Law is the system of rules a society recognizes as regulating the actions of its members. It may consist of legislation (i.e. written statutes) or of custom and policies that have been recognized and enforced by judicial decision. The study of law is called jurisprudence.
The precise definition of law is a matter of ongoing debate, with different theories differing over whether it incorporates morality or merely defines a system of social control. The utilitarian theory of law formulated by John Austin states that “law is the aggregate set of commands, backed by threat of sanction, issued by a sovereign to men, as his political subjects”
Some philosophers, such as Jean-Jacques Rousseau, have argued that the laws of nature reflect a natural order that is immutable. This is sometimes referred to as the natural school of thought.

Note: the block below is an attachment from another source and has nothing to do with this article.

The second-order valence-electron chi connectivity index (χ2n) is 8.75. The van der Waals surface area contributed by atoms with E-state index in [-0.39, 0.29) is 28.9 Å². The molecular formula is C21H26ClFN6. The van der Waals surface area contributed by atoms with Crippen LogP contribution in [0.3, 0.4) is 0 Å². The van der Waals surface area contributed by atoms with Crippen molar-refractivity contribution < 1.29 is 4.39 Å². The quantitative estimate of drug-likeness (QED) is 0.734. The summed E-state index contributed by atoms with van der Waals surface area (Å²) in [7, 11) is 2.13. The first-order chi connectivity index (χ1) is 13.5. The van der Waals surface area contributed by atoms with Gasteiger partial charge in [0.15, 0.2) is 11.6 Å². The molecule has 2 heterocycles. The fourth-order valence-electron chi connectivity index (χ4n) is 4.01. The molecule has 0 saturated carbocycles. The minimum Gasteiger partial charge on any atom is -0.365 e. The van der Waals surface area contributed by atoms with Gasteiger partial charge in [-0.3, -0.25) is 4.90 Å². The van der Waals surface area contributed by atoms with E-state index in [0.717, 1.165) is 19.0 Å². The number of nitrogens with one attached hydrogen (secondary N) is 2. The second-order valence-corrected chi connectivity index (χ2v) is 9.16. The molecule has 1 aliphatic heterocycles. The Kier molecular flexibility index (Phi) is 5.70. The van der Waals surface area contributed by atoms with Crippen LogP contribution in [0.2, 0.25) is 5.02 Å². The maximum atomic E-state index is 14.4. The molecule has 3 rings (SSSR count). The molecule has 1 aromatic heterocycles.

Other philosophers have argued that the concept of law is not a universal one but varies over time and culture. In this view, the law must be adapted to local needs and circumstances.
In the modern world, most countries have a legal system. The core of the system is a judiciary that resolves disputes and decides whether people charged with crimes are guilty or innocent. The judicial system also determines the rights and duties people have toward their tangible property, such as land or buildings, and intangible assets like bank accounts and shares of stock. The legal system also covers areas of law such as contract, family and international law.